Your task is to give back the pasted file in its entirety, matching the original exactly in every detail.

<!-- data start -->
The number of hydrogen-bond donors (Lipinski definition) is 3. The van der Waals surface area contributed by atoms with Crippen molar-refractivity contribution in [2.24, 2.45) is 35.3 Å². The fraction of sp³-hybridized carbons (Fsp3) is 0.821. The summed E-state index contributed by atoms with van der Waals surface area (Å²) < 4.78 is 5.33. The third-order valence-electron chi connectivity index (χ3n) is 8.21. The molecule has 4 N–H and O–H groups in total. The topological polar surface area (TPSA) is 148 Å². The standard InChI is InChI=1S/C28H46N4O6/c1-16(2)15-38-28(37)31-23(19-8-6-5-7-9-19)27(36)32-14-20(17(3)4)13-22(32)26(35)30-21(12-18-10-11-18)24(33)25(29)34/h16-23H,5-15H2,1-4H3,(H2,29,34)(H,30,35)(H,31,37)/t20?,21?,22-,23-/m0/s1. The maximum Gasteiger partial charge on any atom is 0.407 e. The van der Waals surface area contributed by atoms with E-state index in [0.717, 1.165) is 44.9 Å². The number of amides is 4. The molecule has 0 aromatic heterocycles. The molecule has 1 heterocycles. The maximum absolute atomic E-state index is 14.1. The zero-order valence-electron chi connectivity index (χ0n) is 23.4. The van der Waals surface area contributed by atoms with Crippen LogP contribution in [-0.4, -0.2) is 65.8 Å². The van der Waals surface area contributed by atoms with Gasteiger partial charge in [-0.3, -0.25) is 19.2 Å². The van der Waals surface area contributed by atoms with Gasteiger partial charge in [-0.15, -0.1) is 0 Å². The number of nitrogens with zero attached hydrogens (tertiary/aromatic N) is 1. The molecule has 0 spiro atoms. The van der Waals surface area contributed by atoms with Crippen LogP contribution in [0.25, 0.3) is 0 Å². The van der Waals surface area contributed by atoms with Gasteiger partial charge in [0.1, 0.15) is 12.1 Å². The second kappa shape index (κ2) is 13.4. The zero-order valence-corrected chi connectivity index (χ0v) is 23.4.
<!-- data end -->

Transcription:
The number of hydrogen-bond donors (Lipinski definition) is 3. The van der Waals surface area contributed by atoms with Crippen molar-refractivity contribution in [2.24, 2.45) is 35.3 Å². The fraction of sp³-hybridized carbons (Fsp3) is 0.821. The summed E-state index contributed by atoms with van der Waals surface area (Å²) < 4.78 is 5.33. The third-order valence-electron chi connectivity index (χ3n) is 8.21. The molecule has 4 N–H and O–H groups in total. The topological polar surface area (TPSA) is 148 Å². The standard InChI is InChI=1S/C28H46N4O6/c1-16(2)15-38-28(37)31-23(19-8-6-5-7-9-19)27(36)32-14-20(17(3)4)13-22(32)26(35)30-21(12-18-10-11-18)24(33)25(29)34/h16-23H,5-15H2,1-4H3,(H2,29,34)(H,30,35)(H,31,37)/t20?,21?,22-,23-/m0/s1. The maximum Gasteiger partial charge on any atom is 0.407 e. The van der Waals surface area contributed by atoms with E-state index in [0.717, 1.165) is 44.9 Å². The number of amides is 4. The molecule has 0 aromatic heterocycles. The molecule has 1 heterocycles. The maximum absolute atomic E-state index is 14.1. The zero-order valence-electron chi connectivity index (χ0n) is 23.4. The van der Waals surface area contributed by atoms with Crippen LogP contribution in [-0.4, -0.2) is 65.8 Å². The van der Waals surface area contributed by atoms with Gasteiger partial charge in [-0.3, -0.25) is 19.2 Å². The van der Waals surface area contributed by atoms with Gasteiger partial charge in [-0.15, -0.1) is 0 Å². The number of nitrogens with zero attached hydrogens (tertiary/aromatic N) is 1. The molecule has 0 spiro atoms. The van der Waals surface area contributed by atoms with Crippen LogP contribution in [0.25, 0.3) is 0 Å². The van der Waals surface area contributed by atoms with Gasteiger partial charge in [0.1, 0.15) is 12.1 Å². The second kappa shape index (κ2) is 13.4. The zero-order valence-corrected chi connectivity index (χ0v) is 23.4.